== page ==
Bryant Meyers, in his book “Walking With the Poor,” states “The world tends to view the poor as a group that is helpless, thus we give ourselves permission to play god in the lives of the poor. The poor become nameless, and this invites us to treat them as objects or our compassion, as a thing to which we can do what WE believe is best…… Whenever we reduce poor people from names to abstractions we add to their poverty and impoverish them ourselves. ” (page 57-58)

I don’t believe this team leader, nor the members on her team ever considered the possibility that they were viewing the Hondurans they went to serve as abstractions and that they were playing god in these peoples lives. And therein lies one of the most troubling aspects of short term service teams. (I can’t bring myself to call them missions teams and so will use something more appropriate) The vast majority of individuals who involve themselves (because God told them to do go of course) do so with a minimal understanding of what they are getting themselves into. Not knowing about poverty and its root causes is is a major roadblock to effective short term service teams. But the deeper concern is that those who go really cannot even answer the question posed by Meyers in WWTP; “Who are You? ….. we must begin where we are, ourselves. “Know thyself” is a useful reminder for any development worker. (in fact anyone involved in cross-cultural work) We must start with ourselves and a critical and honest assessment of who we are, what truly is the worldview we function from and how might we need to change it so that it conforms more closely with a genuinely Christian worldview. Every encounter we have in a different culture has an impact in that culture. Is that impact going to reflect a well informed worldview that demonstrates an understanding of the complexities of working cross-culturally by building long term relationships and not treating those you serve as abstractions or will those who are being served going to come away having experienced a worldview that is common to the Western mind. One that is rooted in a shallow understanding of poverty and why people are suffering in the world. One that is content with getting in and getting out quickly because it keeps us in our comfort zone?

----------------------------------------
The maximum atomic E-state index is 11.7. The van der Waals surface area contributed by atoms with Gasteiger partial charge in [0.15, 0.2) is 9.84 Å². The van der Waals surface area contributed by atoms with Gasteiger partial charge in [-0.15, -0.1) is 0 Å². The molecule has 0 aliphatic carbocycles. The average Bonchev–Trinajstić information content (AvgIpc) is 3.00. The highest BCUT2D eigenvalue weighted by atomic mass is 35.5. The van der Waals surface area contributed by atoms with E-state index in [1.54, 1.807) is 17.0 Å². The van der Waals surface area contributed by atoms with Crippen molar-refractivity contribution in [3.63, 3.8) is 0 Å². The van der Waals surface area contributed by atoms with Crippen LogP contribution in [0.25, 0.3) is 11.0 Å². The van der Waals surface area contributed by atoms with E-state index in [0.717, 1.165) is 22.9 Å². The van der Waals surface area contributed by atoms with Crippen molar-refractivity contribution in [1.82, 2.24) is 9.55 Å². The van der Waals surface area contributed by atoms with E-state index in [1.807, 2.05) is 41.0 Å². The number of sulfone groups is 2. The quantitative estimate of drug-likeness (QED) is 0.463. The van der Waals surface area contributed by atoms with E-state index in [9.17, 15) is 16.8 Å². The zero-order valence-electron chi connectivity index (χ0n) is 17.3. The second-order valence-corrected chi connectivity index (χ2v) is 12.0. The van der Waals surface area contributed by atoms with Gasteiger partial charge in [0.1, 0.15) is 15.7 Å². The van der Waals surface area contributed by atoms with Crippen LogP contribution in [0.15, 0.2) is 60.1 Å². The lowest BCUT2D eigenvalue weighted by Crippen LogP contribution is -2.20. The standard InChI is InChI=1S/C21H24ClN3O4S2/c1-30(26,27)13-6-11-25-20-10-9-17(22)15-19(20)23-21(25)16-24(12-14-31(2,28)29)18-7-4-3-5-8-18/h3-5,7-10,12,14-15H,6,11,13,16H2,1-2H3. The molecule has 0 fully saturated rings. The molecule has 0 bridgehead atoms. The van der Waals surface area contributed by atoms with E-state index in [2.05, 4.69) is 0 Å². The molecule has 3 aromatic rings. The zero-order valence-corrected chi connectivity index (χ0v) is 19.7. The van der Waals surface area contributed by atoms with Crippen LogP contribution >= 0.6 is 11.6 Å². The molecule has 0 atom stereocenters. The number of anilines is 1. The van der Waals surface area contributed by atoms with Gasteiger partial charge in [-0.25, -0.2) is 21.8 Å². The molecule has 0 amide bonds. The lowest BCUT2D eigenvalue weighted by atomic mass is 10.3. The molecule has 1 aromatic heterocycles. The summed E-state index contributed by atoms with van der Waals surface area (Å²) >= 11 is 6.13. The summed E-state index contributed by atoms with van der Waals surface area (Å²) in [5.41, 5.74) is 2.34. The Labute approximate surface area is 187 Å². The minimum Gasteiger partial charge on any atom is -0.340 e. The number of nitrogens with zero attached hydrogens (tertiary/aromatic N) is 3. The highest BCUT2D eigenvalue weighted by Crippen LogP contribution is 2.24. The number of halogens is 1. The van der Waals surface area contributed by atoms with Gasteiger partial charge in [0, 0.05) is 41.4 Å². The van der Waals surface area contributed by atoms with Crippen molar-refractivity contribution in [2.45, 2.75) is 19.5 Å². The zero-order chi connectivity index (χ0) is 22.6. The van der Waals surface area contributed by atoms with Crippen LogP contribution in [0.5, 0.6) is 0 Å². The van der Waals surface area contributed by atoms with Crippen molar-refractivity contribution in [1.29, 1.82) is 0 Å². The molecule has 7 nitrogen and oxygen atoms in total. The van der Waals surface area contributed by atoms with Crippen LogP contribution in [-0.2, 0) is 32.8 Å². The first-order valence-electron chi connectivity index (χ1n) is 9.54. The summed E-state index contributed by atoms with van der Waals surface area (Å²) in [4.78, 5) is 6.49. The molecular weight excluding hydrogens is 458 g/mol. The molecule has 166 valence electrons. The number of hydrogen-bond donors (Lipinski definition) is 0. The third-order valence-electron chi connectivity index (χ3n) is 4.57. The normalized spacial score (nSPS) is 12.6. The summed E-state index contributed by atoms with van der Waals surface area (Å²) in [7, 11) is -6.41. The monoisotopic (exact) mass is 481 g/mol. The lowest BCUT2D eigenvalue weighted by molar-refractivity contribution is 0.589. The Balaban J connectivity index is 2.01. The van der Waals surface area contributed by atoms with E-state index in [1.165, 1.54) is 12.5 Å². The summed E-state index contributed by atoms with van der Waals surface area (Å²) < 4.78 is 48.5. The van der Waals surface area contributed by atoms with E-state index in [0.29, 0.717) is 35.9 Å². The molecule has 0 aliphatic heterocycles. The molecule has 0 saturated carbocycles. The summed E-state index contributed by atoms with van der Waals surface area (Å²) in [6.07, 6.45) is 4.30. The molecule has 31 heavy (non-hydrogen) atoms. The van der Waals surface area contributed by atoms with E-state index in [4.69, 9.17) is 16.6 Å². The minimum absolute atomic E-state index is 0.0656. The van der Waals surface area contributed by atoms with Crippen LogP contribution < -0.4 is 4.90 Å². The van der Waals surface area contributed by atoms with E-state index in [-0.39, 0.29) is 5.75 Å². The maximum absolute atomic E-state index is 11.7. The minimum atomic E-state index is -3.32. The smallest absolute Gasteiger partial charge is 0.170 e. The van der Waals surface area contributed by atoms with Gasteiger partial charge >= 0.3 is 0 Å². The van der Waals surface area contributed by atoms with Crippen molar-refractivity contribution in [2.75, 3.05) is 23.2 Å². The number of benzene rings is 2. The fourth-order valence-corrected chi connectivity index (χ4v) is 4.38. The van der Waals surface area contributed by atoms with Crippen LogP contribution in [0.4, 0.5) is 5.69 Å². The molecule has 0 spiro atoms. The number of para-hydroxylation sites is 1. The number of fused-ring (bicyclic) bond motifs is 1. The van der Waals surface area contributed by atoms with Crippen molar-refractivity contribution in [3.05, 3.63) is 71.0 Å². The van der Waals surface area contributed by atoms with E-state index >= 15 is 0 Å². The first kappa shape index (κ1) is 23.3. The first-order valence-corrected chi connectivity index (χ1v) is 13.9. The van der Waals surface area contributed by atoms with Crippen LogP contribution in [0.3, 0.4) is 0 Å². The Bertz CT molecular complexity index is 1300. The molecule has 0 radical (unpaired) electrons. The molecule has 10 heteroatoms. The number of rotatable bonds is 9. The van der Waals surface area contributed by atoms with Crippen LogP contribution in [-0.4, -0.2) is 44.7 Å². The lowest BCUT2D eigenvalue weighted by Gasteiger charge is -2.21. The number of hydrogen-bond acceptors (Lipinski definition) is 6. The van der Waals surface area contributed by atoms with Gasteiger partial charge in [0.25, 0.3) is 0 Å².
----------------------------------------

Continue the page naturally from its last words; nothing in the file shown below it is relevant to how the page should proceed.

Next time we can begin to address the statement “and relief that doesn’t cost anything.”